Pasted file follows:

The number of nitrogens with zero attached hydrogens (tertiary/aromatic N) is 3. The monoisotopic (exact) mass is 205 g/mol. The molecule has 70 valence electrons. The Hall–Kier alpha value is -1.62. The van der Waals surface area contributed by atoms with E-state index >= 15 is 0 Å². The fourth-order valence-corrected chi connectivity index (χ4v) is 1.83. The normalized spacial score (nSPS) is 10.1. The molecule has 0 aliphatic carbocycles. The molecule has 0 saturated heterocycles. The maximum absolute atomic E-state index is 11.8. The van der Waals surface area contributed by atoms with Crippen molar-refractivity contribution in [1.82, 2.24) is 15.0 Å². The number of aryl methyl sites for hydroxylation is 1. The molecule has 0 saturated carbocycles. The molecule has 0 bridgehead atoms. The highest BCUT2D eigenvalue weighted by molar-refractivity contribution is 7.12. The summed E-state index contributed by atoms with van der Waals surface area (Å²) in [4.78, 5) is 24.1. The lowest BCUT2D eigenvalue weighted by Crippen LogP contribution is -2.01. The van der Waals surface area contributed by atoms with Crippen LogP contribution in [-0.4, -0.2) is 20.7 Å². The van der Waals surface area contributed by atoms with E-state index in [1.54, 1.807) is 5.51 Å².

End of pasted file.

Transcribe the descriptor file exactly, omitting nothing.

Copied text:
The number of nitrogens with zero attached hydrogens (tertiary/aromatic N) is 3. The monoisotopic (exact) mass is 205 g/mol. The molecule has 70 valence electrons. The Hall–Kier alpha value is -1.62. The van der Waals surface area contributed by atoms with E-state index >= 15 is 0 Å². The fourth-order valence-corrected chi connectivity index (χ4v) is 1.83. The normalized spacial score (nSPS) is 10.1. The molecule has 0 aliphatic carbocycles. The molecule has 0 saturated heterocycles. The maximum absolute atomic E-state index is 11.8. The van der Waals surface area contributed by atoms with Crippen molar-refractivity contribution in [1.82, 2.24) is 15.0 Å². The number of aryl methyl sites for hydroxylation is 1. The molecule has 0 saturated carbocycles. The molecule has 0 bridgehead atoms. The highest BCUT2D eigenvalue weighted by molar-refractivity contribution is 7.12. The summed E-state index contributed by atoms with van der Waals surface area (Å²) in [4.78, 5) is 24.1. The lowest BCUT2D eigenvalue weighted by Crippen LogP contribution is -2.01. The van der Waals surface area contributed by atoms with Crippen LogP contribution in [-0.4, -0.2) is 20.7 Å². The van der Waals surface area contributed by atoms with E-state index in [1.54, 1.807) is 5.51 Å².